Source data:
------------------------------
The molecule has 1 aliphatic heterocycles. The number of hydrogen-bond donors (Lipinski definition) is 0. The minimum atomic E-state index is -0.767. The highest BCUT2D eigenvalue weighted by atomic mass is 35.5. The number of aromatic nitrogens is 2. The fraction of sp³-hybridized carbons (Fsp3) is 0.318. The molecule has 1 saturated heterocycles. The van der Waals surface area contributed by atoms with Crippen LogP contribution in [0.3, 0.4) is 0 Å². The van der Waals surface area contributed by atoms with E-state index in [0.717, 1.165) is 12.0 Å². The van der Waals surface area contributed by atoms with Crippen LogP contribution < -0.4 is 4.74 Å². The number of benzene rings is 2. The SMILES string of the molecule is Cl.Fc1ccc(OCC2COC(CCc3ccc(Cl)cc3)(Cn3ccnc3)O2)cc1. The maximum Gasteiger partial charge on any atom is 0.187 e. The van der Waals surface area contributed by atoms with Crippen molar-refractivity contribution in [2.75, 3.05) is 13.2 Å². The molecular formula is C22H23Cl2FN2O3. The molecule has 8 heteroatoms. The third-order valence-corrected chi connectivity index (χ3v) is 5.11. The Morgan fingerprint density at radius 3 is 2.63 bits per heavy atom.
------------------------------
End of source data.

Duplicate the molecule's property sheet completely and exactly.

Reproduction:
The molecule has 1 aliphatic heterocycles. The number of hydrogen-bond donors (Lipinski definition) is 0. The minimum atomic E-state index is -0.767. The highest BCUT2D eigenvalue weighted by atomic mass is 35.5. The number of aromatic nitrogens is 2. The fraction of sp³-hybridized carbons (Fsp3) is 0.318. The molecule has 1 saturated heterocycles. The van der Waals surface area contributed by atoms with Crippen LogP contribution in [0.3, 0.4) is 0 Å². The van der Waals surface area contributed by atoms with E-state index in [0.717, 1.165) is 12.0 Å². The van der Waals surface area contributed by atoms with Crippen LogP contribution < -0.4 is 4.74 Å². The number of benzene rings is 2. The SMILES string of the molecule is Cl.Fc1ccc(OCC2COC(CCc3ccc(Cl)cc3)(Cn3ccnc3)O2)cc1. The maximum Gasteiger partial charge on any atom is 0.187 e. The van der Waals surface area contributed by atoms with Crippen molar-refractivity contribution in [2.75, 3.05) is 13.2 Å². The molecular formula is C22H23Cl2FN2O3. The molecule has 8 heteroatoms. The third-order valence-corrected chi connectivity index (χ3v) is 5.11. The Morgan fingerprint density at radius 3 is 2.63 bits per heavy atom.